Bioinformatics fellow provides
needed expertise to a
variety of projects
refers to a field of study that covers biology, information theory and
computational techniques. Due to the specialised nature of bioinformatics,
experts in this area are in a unique position to provide analytical techniques
for large datasets, such as those generated from analysis of the whole genetic
code of individuals with MS (genomics) as well as analyses of the complete
profile of proteins that exist in health and disease (proteomics). These types
of studies look at thousands of genes or proteins within the one investigation
and require expert mathematical analysis to identify important trends within
the wealth of data.
Rod Lea, based at the Hunter Medical Research Institute in Newcastle was
awarded a fellowship, funded by the Trish MS Research Foundation, specifically
to provide bioinformatic services to a range of research projects in MS. Now in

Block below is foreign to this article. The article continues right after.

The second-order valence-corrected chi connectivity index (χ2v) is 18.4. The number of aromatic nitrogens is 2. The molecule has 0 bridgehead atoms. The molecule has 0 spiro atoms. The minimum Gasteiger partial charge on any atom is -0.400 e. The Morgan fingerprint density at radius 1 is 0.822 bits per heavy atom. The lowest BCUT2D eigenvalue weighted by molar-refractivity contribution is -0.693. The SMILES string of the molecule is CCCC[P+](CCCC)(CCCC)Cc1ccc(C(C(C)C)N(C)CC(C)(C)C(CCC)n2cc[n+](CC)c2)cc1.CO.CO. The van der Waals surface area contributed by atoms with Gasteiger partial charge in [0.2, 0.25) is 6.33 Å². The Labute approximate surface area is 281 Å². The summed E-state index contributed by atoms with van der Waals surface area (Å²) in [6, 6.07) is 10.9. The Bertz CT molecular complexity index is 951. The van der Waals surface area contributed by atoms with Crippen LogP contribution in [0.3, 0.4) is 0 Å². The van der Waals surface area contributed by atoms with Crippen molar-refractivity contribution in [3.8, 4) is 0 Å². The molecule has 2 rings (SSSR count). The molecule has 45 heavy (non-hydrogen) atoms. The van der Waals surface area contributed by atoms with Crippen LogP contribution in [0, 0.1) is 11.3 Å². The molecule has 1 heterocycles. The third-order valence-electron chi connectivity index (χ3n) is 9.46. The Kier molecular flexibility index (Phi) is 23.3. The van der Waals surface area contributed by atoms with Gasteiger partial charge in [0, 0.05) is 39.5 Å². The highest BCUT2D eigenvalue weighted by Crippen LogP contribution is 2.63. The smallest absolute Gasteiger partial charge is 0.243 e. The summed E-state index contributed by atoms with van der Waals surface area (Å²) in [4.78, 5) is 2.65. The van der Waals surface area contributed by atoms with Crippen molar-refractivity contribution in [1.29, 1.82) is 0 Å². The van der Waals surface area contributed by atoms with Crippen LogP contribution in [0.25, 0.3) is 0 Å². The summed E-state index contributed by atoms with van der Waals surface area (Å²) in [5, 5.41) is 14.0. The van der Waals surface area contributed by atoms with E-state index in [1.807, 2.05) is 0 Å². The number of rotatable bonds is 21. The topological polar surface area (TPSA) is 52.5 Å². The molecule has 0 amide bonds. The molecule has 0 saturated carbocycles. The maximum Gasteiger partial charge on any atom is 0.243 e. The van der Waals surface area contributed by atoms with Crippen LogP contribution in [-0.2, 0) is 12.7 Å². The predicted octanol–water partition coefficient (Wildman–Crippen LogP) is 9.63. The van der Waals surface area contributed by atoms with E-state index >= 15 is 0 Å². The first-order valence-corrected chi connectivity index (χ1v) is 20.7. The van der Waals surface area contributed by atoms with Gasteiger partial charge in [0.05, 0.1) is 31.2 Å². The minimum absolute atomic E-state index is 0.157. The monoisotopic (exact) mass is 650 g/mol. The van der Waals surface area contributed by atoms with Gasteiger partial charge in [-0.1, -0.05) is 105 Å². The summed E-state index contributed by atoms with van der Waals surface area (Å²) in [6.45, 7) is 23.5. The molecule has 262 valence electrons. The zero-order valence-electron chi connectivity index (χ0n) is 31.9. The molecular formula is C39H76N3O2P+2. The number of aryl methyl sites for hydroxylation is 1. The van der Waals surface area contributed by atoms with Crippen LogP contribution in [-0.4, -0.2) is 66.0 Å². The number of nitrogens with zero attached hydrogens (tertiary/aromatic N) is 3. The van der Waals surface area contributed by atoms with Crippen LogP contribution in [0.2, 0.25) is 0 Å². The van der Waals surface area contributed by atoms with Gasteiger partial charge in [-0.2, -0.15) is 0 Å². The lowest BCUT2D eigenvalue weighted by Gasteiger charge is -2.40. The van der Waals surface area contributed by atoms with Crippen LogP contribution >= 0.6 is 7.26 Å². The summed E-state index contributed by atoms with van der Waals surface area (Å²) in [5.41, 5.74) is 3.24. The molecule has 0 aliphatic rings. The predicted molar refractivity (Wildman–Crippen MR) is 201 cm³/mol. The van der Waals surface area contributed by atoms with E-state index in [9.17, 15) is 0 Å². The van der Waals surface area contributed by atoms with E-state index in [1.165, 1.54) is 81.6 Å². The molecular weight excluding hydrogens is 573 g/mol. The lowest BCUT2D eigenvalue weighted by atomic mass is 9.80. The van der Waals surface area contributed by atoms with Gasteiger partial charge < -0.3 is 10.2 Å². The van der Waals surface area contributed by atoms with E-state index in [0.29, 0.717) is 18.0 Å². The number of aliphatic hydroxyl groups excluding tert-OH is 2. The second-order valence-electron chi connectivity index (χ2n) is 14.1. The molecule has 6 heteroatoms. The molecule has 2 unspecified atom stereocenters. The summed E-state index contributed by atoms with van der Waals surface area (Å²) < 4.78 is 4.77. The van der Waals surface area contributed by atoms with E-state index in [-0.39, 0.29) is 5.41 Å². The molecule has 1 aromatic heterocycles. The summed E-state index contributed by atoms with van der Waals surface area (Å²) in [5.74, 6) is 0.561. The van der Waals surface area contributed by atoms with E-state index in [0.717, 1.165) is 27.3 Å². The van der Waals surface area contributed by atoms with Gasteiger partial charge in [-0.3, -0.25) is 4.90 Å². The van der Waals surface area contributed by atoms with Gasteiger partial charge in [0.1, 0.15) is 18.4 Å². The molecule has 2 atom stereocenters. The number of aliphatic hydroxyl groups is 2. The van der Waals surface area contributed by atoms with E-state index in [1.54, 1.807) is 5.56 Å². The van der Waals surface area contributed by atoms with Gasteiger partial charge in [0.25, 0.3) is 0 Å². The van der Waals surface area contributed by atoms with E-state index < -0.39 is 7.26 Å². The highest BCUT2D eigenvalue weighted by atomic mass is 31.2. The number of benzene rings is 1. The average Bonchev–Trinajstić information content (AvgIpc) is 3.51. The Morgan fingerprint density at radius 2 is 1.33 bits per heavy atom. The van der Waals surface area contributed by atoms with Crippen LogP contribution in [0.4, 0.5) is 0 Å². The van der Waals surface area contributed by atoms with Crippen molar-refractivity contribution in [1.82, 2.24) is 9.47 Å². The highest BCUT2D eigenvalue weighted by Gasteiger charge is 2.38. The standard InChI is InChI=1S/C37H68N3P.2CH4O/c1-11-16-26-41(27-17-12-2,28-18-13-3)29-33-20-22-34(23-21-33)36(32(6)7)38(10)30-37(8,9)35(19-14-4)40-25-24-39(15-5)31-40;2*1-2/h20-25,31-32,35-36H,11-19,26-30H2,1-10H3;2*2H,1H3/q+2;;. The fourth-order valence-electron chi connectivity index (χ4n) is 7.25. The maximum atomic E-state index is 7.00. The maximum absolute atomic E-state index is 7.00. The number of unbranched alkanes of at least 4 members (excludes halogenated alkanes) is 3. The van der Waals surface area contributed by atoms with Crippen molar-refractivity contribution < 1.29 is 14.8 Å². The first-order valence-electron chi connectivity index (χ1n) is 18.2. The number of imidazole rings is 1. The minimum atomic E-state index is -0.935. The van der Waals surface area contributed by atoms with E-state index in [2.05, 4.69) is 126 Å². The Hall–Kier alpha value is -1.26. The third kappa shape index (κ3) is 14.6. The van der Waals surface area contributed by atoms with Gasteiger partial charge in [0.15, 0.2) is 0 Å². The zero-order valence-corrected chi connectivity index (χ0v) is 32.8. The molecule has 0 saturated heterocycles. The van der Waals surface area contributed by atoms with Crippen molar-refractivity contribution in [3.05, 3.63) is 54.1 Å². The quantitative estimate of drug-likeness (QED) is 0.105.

his third year, Dr Lea continues to provide expertise to the MS Research Australia ANZgene and Proteomics Platforms, collaborative projects which examine genes
and proteins in MS respectively.
Dr Lea has been involved with an impressive number of
projects which he works concurrently. Over the last year, Dr Lea has compiled
and applied a comprehensive set of methods to analyse in more detail the
original gene data from ANZgene. These investigations will look for specific
changes such as interactions between networks of genes and differences
according to gender that may be linked to the X and Y sex chromosomes. Dr Lea
has also been involved with an analysis of a rare genetic change identified in
the Australian MS population. A further analysis of the activity levels of
genes will integrate information about direct changes to the genetic code – an
important step that is often missing in gene activity studies. Dr Lea is also
working with Professor Shaun McColl, chair of the MS Research Australia
proteomics platform, on a study looking at a newly identified cell of the
immune system known as Th17-GM cells.
As these many studies demonstrate, the methods developed
by Dr Lea continue to provide much needed support for MS researchers around the
country. We look forward to his further results with much interest.